What are your favorite tips for teaching silent e words? Come share in the WeAreTeachers HELPLINE group on Facebook.

Plus, what are sight words, and how do I teach them?

English Words that End with a Silent E


    silent e word love on paper cups


    Yothin Sanchai / EyeEm / Getty Images

Finding English words that end with a silent "e" is extremely easy because there are hundreds of them. Think of all of those four-letter words that end in an "e." Chances are, that is a silent "e." Keep reading to find a thorough list of English words that end with a silent “e,” as well as an explanation about how that “e” changes each word’s pronunciation.

Silent E Words List

Words have a silent “e” for several reasons. In most cases, the silent “e” changes the first vowel sound of the word. Take a look at these silent “e” words to see how their pronunciation changes when you take off that final “e.” You can also download and print the PDF below to keep the lists on hand.

Three-Letter Words That End in Silent E

The silent “e” is powerful enough to turn do into doe, and at into ate. See how many more three-letter words need a silent “e” to ensure that they are pronounced correctly.































Four-Letter Words That End in Silent E

There are many four-letter words that end in a silent “e. ” Most of them are CVC words (consonant-vowel-consonant) that, when combined with a silent “e,” become different words with different pronunciations. This list of four-letter silent “e” words are common in the English language.


















































































Five-Letter Words That End in Silent E

The list of five-letter words is almost as long as the four-letter words. Many of these words include consonant blends, such as angle and spoke, and vowel teams such as biome and cause.




















































Longer Words That End in Silent E

Once you start looking for silent “e” words, you’ll find them everywhere! These longer words all have a silent “e” that changes the way you’d pronounce them.



















How the Silent E Works

Now that you have reviewed a number of the words in the English language ending with the silent "e," let’s review the letter’s purpose. The silent “e” might not make a sound, but it does serve specific purposes. A silent “e” at the end of a word changes its pronunciation in the following ways.

  • A silent "e" can make the short vowel before it into a long vowel. For example, in the words code and wine the "e" prevents them from being cod and win. The "e" allows them to make the long sound and say their names. (This is why the silent “e” is also known as the bossy “e.”)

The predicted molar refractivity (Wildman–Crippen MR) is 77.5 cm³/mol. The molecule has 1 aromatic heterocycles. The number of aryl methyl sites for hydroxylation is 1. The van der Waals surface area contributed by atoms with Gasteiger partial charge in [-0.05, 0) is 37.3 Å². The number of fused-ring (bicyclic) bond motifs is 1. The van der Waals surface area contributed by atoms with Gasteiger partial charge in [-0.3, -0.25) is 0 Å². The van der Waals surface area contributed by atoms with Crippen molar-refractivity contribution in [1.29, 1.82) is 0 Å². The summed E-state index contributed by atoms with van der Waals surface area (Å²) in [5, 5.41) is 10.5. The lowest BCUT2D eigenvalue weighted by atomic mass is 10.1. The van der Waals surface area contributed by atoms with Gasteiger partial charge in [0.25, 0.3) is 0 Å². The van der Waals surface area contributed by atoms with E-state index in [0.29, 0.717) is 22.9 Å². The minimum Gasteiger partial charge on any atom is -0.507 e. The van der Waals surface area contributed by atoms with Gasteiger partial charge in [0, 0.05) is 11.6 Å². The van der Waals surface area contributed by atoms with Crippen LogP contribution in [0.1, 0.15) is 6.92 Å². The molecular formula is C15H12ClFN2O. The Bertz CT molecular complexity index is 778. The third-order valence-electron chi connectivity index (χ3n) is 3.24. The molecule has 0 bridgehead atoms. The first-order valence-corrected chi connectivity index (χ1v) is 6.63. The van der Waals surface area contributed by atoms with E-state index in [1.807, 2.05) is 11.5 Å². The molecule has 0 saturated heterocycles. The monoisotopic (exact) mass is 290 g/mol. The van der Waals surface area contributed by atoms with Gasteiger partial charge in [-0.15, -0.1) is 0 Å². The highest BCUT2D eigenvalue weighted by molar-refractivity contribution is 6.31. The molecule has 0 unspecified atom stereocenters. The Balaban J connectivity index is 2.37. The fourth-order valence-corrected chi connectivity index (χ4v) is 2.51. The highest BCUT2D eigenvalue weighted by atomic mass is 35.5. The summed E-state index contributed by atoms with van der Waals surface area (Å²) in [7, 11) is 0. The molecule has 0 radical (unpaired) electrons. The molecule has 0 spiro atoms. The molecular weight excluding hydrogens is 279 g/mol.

• The silent "e" can also make certain harsher sounding vowels sound softer. For example, in the words grace and age, we do not get the harsh sounds of "c" and "g" as you would in the words cat and good.

However, there are a few instances where a silent “e” doesn’t affect the way you say a word at all. If you’ve ever been confused about a mystery “e” at the end of the word, it may have fallen into these situations.

  • In words, every syllable needs to have a vowel in it. Without the silent "e," words like "handle" would violate a basic rule of English grammar.
  • English words don’t typically end in “v,” so words like perceive and above have an “e” that don’t affect their pronunciation. This rule applies to words that end in “u” as well, such as cue and true.
  • The silent "e" also prevents singular words from looking like plural words. Look at the word moose. If there were no "e" there, you would just have moos, which looks like the plural form of moo.
  • Sometimes the silent “e” has no effect on pronunciation at all. This is true in the three-letter words ore and are.

Silent letter e word list

Click to View & Download

Pronouncing Tricky Words Correctly

Once you understand the rules of using a silent “e,” you can pronounce hundreds of words correctly. However, it’s just one trick of many in the English language that can help you with proper pronunciation. Explore more silent letter words like words with a silent "t." Then, take a look at 100 commonly mispronounced words to clarify word pronunciation and spelling.

E, U, B, C, D

My friend, who is fluent in German, hates English for its reading rules, and especially for 'silent letters' - silent letters that are written but not read. “It’s simple in German,” she says. “As it is written, so it is pronounced. No surprises."
Indeed, in English there are ten exceptions to one rule, and many English learners note that one of the most difficult aspects is learning to read and pronounce words correctly.

Over the 10 years of teaching, I have repeatedly encountered a situation where the incorrect pronunciation of individual words with dumb letters turned into a fossilized error for many - a habit error that was not explained and corrected in time, and after repeated repetitions it firmly established itself in speech.

Examples of typical fossilized errors with silent letters: the pronunciation of the letter H in the word hour, the letter B in the words comb, climb and doubt, the letter L in the word calm and many others.